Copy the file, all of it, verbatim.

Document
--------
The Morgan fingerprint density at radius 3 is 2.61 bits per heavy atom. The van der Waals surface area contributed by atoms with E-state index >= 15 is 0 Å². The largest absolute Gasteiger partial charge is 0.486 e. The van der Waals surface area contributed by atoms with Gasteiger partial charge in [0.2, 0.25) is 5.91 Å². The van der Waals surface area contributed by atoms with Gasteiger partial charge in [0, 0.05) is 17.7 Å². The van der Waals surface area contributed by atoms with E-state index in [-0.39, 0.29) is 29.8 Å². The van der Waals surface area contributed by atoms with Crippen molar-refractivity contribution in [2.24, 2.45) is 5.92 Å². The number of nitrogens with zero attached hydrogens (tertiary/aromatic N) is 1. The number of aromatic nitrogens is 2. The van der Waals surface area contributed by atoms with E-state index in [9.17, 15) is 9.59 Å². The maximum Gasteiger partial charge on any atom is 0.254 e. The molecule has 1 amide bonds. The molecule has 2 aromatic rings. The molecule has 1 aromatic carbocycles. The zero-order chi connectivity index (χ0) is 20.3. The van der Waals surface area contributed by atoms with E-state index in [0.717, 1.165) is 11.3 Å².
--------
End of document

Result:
The Morgan fingerprint density at radius 3 is 2.61 bits per heavy atom. The van der Waals surface area contributed by atoms with E-state index >= 15 is 0 Å². The largest absolute Gasteiger partial charge is 0.486 e. The van der Waals surface area contributed by atoms with Gasteiger partial charge in [0.2, 0.25) is 5.91 Å². The van der Waals surface area contributed by atoms with Gasteiger partial charge in [0, 0.05) is 17.7 Å². The van der Waals surface area contributed by atoms with E-state index in [-0.39, 0.29) is 29.8 Å². The van der Waals surface area contributed by atoms with Crippen molar-refractivity contribution in [2.24, 2.45) is 5.92 Å². The number of nitrogens with zero attached hydrogens (tertiary/aromatic N) is 1. The number of aromatic nitrogens is 2. The van der Waals surface area contributed by atoms with E-state index in [9.17, 15) is 9.59 Å². The maximum Gasteiger partial charge on any atom is 0.254 e. The molecule has 1 amide bonds. The molecule has 2 aromatic rings. The molecule has 1 aromatic carbocycles. The zero-order chi connectivity index (χ0) is 20.3. The van der Waals surface area contributed by atoms with E-state index in [0.717, 1.165) is 11.3 Å².